From staff reports
Although housing affordability is at an all-time low in Dallas, home price appreciation has decelerated recently, the latest report from the Federal Reserve Bank of Dallas revealed.
The report, released March 14, also revealed that Dallas-Fort Worth employment grew by 2.5 percent in 2018.
DFW home prices rose 1.1 percent in Dallas and 2.4 percent in Fort Worth in the fourth quarter of 2018, according to the Federal Housing Finance Agency’s house price purchase-only index.
Year-over-year, prices were up 3.6 percent in Dallas, and 6.9 percent in Fort Worth. The state rate is 5.1 percent, and the national rate is 5.7 percent.
“Home-price appreciation in the metroplex has slowed from its torrid pace in 2015–17, when prices in both Dallas and Fort Worth rose by 10 percent annually,” the report said.
Despite a rise in home prices, housing affordability in Dallas is at a historic low, according to the National Association of Home Builders/Wells Fargo Housing Opportunity Indexes. Only 46 percent of the homes (both new and existing) sold in Dallas in Q4, barely moving the needle from 3Q’s rate of 45.5 percent.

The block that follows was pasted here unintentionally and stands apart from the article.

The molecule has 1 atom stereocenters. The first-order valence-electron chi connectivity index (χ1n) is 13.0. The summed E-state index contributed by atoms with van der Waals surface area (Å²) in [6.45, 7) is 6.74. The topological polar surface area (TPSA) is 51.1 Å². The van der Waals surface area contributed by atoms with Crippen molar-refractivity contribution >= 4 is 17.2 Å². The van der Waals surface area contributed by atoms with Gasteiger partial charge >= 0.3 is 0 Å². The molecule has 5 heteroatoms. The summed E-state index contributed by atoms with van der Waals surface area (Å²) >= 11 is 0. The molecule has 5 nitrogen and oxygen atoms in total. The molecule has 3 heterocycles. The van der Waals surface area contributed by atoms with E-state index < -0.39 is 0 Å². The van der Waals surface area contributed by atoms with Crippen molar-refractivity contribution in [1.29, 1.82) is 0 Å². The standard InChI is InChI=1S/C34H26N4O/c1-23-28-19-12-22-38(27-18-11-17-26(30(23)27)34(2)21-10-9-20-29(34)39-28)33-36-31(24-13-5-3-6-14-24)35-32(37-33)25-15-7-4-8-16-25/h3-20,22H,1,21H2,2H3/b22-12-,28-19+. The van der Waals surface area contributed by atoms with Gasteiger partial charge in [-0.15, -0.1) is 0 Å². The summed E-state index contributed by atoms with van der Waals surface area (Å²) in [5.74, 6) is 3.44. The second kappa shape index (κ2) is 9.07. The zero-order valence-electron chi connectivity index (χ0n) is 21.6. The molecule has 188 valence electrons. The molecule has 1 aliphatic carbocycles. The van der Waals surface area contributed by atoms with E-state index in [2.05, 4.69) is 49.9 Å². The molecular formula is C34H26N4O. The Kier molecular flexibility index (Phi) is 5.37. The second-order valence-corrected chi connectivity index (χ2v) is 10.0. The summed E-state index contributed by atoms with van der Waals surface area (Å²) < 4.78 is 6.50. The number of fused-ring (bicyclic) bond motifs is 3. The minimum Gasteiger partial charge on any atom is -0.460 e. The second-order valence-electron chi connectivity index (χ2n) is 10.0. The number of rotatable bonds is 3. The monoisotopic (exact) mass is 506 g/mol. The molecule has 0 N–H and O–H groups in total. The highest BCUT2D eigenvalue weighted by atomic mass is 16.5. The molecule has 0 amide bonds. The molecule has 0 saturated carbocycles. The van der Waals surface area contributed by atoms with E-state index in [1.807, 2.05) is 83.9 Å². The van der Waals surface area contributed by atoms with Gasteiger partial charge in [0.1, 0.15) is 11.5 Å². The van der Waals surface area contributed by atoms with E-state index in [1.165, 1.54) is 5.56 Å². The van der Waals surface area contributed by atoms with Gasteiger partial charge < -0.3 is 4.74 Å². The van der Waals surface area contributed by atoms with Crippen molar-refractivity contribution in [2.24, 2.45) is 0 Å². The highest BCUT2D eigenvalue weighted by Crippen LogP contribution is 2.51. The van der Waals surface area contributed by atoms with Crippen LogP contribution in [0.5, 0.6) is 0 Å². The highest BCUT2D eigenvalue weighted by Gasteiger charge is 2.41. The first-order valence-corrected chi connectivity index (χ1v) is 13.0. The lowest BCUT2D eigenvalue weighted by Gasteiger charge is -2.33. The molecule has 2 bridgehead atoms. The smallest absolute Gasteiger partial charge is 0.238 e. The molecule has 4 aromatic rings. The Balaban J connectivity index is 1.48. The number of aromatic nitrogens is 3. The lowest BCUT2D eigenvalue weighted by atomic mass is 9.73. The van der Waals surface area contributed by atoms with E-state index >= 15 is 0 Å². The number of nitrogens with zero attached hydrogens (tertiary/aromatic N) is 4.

The national figure was 56.6 percent.
“Housing affordability in Dallas is the lowest among major Texas metros, including Austin, which has a slightly higher median sales price; affordability in Dallas was eight percentage points lower than Austin,” the report said. “Affordability in Fort Worth stood at 56 percent at the end of 2018, similar to other major Texas metros.”
Inventories of existing homes rose in Q4, but were still well behind the generally accepted healthy six month supply.
“In January, overall inventories edged up to 3.4 months in Dallas and 2.6 months in Fort Worth but remained below U.S. and Texas levels,” the report said, adding that entry-level homes (homes priced below $200,000 are considered to be in this range) were at 1.6 months.
Unemployment rose to 3.7 percent in Dallas and 4 percent in Fort Worth in January 2019, the Dallas Fed reported, with area employment expanding at a rate of 1.8 percent a year in January. Payrolls rose 4.8 percent, or 10,500 jobs in Dallas, but contracted 4,800 jobs in Fort Worth.
“With the Bureau of Labor Statistics’ annual benchmark revisions, DFW job growth was revised up to 2.5 percent from its previous estimate of 2.4 percent in 2018,” the report said. “In the Dallas–Plano–Irving metropolitan division, employment grew by 2.5 percent last year—faster than its earlier estimate of 2.1 percent.”
“Meanwhile, job gains in Fort Worth–Arlington were revised down from 3.0 percent to 2.6 percent—still above their long-term average pace.”